The Four Phases of Living Your Mission

  1. S84b

Recently, I was on a small plane with about 69 other passengers. I was lost in a book when I took a break and looked around at the other passengers. I love to watch people as they go about their day and imagine what they do, where they’re going, and what it would be like to be them and see the world through their eyes.

I noticed that the gentleman sitting next to me was a professional photographer. Judging by the images on his screen and the intensity with which he labored over his photos, he is excellent at it and he loves it. He tended to tiny pixels on each image tweaking them until they were near-perfect. He smiled to himself as he worked on each image – as if he was reliving the moment he took each photograph.

The woman seated in front of me was working on a spreadsheet and a Powerpoint document. Whether she was doing it because she loves it or because she has to, I couldn’t tell you. But it got me thinking.

I saw people in business suits and people in track suits. 70 different people on a plane. 70 different goals. 70 different dreams for their lives. 70 different passions. 70 different careers. 70 different life trajectories.

I realized something as I looked around the plane. At least two of us love what we do – me and the gentleman sitting next to me. I only hoped that the other 68 people either love what they do as much as we do, or are making huge strides toward being able to do what they are called to do. Deep down, I hoped that they are pursuing their mission in life.

You see, it’s not what you do that matters as much as it that you live out what you were designed to do and you appreciate the journey your life is on. If the woman seated in front of me was working on spreadsheets and Powerpoint documents because she loved it, then that is to be envied. We all won’t love Powerpoint and spreadsheets, but we should all love what we are doing.

As I went back to my reading, I couldn’t help but think of the quote from Henry David Thoreau: “The masses of men lead lives of quiet desperation.” I hope for their sakes that the other 68 people on that plane do not count themselves among the masses.

And I hope that you don’t live a life of quiet desperation either. You were created for so much more than that.

The Four Phases of Living Your Mission

When it comes to living out your mission, there are four phases that you may find yourself in the middle of:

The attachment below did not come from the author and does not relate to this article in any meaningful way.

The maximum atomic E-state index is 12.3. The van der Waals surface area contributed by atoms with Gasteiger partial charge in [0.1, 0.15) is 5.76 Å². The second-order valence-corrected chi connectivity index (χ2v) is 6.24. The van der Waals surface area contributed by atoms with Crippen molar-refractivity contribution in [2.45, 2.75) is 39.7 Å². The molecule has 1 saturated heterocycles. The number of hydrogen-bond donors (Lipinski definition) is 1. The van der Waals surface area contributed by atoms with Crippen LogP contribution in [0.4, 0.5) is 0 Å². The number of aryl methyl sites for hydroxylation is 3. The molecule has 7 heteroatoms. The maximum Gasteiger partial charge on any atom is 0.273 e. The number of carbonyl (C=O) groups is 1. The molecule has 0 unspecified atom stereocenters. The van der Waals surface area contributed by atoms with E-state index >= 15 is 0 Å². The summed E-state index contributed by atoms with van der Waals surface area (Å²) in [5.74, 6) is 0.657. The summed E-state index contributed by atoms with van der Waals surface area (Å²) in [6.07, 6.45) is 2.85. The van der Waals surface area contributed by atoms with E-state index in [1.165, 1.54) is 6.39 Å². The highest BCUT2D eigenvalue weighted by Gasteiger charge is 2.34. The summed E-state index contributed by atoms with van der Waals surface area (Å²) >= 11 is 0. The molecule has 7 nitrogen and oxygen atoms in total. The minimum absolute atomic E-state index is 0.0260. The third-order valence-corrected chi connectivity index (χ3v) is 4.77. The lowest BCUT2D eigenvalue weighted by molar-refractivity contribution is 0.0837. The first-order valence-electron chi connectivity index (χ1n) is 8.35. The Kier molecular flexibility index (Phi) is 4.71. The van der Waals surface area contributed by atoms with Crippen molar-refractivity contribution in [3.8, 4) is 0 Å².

Phase 1 – You don’t believe you have a mission. Many people don’t even think they are called to something greater than what they’re currently doing. They’ve settled. Perhaps you have accepted the lie that you are “unlucky” or that you are average. In your mind, other people having missions, or callings, or a purpose. Not you. You feel like you are doomed to this average life.

One of the best things you can do if this is where you find yourself is to change your circle of friends. More often than not, people in this phase are surrounded by others who think and feel the same way. You must break free from this influence on your life. So that you can move to the next phase.

Phase 2 – You believe you have a mission but don’t know how to discover it. You believe that there is more to life than quiet desperation. You believe that you were designed for so much more. You just can’t put your finger on it. You have “inklings” and “ideas” but aren’t really sure how to crystalize it.

This can be a difficult stage. Many people who find themselves here think it should be easier to determine their mission in life so they get frustrated and give up. I want to tell you that, depending on your past, this phase can take time. Don’t allow it to get you down or make you anxious. I spent a lot of years here partially because I was trying to force it rather than being patient and enjoying the process. Keep learning and stretching yourself. Don’t become complacent and eventually you will move out of this phase.

Phase 3 – You know what your mission is but don’t know how to go about living it. This is a stage filled with so much emotion. Doubt and fear and confusion and excitement and wonder are common if you are in this phase. You feel filled with more questions than answers and you may even feel overwhelmed.

The good news is there are ways to get help and get moving. For some, coaching is a great solution. For others, joining business programs like Warriors of Business can be a great place to start. Whatever you do, you must surround yourself with like-minded people who will challenge and push you to excel. Create accountability for yourself. Keep learning and experimenting. Don’t be afraid to make mistakes and don’t feel like things need to be “perfect” in order to take action.